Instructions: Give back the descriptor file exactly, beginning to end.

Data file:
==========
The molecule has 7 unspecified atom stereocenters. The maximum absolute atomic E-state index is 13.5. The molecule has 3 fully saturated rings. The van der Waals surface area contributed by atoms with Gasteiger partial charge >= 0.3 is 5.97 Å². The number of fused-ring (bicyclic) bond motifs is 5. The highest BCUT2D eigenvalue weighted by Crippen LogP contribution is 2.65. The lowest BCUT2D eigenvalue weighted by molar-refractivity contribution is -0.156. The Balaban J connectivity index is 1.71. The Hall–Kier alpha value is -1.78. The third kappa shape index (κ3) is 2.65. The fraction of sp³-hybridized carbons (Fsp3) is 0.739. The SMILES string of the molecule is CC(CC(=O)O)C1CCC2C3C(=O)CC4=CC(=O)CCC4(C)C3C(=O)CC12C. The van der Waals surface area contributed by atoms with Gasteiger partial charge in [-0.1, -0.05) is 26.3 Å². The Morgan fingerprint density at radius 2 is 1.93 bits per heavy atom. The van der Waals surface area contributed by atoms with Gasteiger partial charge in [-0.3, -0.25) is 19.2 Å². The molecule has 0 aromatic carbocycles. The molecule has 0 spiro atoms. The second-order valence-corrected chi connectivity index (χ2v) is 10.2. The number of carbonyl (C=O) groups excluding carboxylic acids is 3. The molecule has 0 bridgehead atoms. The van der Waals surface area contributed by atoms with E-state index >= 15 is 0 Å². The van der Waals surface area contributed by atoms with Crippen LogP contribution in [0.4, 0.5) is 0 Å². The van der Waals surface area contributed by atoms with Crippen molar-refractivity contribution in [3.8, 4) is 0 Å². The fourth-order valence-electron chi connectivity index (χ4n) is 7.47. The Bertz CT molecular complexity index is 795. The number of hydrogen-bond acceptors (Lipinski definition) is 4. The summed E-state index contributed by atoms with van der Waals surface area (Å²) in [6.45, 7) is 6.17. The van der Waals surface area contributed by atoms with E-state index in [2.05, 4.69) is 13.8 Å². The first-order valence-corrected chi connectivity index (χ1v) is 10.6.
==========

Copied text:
The molecule has 7 unspecified atom stereocenters. The maximum absolute atomic E-state index is 13.5. The molecule has 3 fully saturated rings. The van der Waals surface area contributed by atoms with Gasteiger partial charge >= 0.3 is 5.97 Å². The number of fused-ring (bicyclic) bond motifs is 5. The highest BCUT2D eigenvalue weighted by Crippen LogP contribution is 2.65. The lowest BCUT2D eigenvalue weighted by molar-refractivity contribution is -0.156. The Balaban J connectivity index is 1.71. The Hall–Kier alpha value is -1.78. The third kappa shape index (κ3) is 2.65. The fraction of sp³-hybridized carbons (Fsp3) is 0.739. The SMILES string of the molecule is CC(CC(=O)O)C1CCC2C3C(=O)CC4=CC(=O)CCC4(C)C3C(=O)CC12C. The van der Waals surface area contributed by atoms with Gasteiger partial charge in [-0.1, -0.05) is 26.3 Å². The Morgan fingerprint density at radius 2 is 1.93 bits per heavy atom. The van der Waals surface area contributed by atoms with Gasteiger partial charge in [-0.3, -0.25) is 19.2 Å². The molecule has 0 aromatic carbocycles. The molecule has 0 spiro atoms. The second-order valence-corrected chi connectivity index (χ2v) is 10.2. The number of carbonyl (C=O) groups excluding carboxylic acids is 3. The molecule has 0 bridgehead atoms. The van der Waals surface area contributed by atoms with E-state index >= 15 is 0 Å². The van der Waals surface area contributed by atoms with Crippen LogP contribution in [0.4, 0.5) is 0 Å². The van der Waals surface area contributed by atoms with Crippen molar-refractivity contribution in [3.8, 4) is 0 Å². The fourth-order valence-electron chi connectivity index (χ4n) is 7.47. The Bertz CT molecular complexity index is 795. The number of hydrogen-bond acceptors (Lipinski definition) is 4. The summed E-state index contributed by atoms with van der Waals surface area (Å²) in [6.45, 7) is 6.17. The van der Waals surface area contributed by atoms with E-state index in [2.05, 4.69) is 13.8 Å². The first-order valence-corrected chi connectivity index (χ1v) is 10.6.